Finally, it’s important to not underestimate the relevance of common genetic variations in ASD genetic etiology. While most of the focus of research has been on the identification of rare variants, it has long been accepted that common variations are an important part of ASD risk 11. However, the studies that can identify loci of risk for common variation, require a big sample size that until recently has not been possible to accomplish for ASD studies. It wasn’t  until last year that the first successful study identifying common variants was published 12. In total, five different loci for common variation were identified to confer risk for ASD, and they were located close to genes related to the functions previously mentioned, further supporting those conclusions. Most interestingly, it was also found that these loci were shared between schizophrenia and depression disorders, something that was long hypothesized given the high degree of comorbidity between these disorders and ASD.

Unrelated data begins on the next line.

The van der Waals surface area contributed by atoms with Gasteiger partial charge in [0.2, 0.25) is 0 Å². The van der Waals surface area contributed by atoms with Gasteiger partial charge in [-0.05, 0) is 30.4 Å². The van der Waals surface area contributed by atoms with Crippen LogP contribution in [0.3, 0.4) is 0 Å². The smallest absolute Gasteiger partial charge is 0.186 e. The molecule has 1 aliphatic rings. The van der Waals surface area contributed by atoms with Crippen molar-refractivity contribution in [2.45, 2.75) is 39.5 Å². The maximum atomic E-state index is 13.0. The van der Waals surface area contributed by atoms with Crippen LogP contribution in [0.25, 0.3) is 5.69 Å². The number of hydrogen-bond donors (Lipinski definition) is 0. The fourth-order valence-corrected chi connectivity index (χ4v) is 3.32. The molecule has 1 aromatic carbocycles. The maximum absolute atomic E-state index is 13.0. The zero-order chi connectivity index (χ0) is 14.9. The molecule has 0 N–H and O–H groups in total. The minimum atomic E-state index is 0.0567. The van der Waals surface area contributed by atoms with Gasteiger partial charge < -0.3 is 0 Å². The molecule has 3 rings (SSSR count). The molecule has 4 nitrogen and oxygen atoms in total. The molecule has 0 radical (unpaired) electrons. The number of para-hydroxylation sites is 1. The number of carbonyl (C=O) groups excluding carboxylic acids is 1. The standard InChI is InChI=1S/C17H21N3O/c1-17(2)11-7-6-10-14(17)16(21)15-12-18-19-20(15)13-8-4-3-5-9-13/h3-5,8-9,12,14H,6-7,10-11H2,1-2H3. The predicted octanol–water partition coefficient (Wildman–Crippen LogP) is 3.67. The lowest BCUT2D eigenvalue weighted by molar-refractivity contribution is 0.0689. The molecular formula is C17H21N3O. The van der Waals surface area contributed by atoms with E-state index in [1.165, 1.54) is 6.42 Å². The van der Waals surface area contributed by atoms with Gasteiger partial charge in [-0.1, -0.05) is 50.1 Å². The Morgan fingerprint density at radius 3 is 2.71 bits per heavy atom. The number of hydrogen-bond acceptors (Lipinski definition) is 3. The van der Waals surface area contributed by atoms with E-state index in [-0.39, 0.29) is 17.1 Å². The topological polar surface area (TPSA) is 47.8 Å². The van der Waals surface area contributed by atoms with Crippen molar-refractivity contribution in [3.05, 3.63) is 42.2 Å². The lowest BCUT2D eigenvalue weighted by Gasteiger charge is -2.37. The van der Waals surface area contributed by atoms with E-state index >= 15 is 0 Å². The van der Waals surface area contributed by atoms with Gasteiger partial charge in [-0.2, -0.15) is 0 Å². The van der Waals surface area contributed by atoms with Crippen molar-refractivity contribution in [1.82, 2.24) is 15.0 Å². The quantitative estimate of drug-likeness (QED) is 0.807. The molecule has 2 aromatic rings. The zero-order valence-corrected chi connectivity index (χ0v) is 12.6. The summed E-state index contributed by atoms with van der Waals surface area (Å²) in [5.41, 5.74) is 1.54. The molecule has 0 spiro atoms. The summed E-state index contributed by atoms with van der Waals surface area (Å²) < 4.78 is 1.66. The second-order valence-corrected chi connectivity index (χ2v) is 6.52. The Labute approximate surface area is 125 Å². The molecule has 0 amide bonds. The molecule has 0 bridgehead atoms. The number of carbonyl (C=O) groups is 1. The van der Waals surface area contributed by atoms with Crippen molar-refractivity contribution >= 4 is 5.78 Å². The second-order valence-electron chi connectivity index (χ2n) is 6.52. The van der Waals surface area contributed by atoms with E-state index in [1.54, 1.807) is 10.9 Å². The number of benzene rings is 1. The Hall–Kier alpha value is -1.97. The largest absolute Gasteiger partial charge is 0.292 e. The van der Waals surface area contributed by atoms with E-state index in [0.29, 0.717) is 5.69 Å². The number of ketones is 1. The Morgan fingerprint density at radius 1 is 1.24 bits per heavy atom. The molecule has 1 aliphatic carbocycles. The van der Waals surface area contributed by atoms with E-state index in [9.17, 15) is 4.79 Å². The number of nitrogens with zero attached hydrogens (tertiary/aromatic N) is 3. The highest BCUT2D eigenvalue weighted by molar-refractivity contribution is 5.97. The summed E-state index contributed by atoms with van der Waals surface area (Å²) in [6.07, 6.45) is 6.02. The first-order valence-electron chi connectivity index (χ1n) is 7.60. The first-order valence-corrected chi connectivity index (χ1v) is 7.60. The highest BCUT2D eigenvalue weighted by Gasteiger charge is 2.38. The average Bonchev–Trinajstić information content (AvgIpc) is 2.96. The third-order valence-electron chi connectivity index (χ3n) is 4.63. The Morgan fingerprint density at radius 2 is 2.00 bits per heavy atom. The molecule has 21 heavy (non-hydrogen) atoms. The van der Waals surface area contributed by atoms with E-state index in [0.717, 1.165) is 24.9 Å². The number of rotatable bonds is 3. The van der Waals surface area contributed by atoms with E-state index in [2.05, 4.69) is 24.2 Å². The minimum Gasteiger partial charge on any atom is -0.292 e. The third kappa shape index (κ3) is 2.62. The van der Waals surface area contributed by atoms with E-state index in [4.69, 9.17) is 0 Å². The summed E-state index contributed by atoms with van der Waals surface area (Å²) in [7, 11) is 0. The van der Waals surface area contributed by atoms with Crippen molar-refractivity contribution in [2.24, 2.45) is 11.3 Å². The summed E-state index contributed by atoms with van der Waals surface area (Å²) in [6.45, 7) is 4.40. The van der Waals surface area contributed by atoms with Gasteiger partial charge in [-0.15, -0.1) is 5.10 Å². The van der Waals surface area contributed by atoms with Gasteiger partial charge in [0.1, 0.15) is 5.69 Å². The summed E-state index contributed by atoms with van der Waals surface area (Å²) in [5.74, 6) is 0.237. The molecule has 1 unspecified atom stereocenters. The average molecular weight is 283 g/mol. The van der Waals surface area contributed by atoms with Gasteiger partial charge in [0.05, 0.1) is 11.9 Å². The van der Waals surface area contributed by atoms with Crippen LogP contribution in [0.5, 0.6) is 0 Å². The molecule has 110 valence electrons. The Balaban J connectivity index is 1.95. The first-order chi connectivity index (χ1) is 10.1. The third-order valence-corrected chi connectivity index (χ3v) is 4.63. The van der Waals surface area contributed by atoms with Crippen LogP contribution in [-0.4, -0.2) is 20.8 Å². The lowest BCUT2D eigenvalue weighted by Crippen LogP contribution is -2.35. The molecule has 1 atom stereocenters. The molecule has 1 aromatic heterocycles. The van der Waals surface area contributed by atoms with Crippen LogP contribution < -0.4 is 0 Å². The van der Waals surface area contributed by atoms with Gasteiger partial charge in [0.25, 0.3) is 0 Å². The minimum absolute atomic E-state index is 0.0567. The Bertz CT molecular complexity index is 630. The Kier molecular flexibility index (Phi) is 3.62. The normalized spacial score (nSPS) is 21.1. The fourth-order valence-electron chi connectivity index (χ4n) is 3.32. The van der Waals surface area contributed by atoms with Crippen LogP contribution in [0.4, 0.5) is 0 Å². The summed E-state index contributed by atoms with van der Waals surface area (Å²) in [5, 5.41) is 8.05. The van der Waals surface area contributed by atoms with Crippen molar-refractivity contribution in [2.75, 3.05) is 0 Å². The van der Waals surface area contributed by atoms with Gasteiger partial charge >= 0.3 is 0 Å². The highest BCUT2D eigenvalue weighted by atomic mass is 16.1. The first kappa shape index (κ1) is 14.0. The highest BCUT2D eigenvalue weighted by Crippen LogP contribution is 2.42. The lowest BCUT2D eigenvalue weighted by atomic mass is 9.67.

How do common and rare genetic variations interact in the context of ASD risk? It is clear that rare risk ASD variants are not 100% penetrant. This means that  not everyone with one, or even several, of these variations in their genome will develop the disorder. This is because common variation in our genome confers a genetic background that will confer more or less vulnerability for these rare mutations. In summary, while the presence of risk variants in our genomes is a defining factor on whether we will develop ASD, it is the common variation in the entire genome that dictates the extent of the effect this rare variant can have over development.  

Despite the great deal of knowledge gained in the last years about ASD genetic variants and their effects, there are still many questions unanswered and many more risk genes are likely to be discovered. We hope the efforts of the research community help to shed light in this regard, with the hope to improve the lives of the patients affected by ASD, and to dispel misinformation and myths regarding these disorders.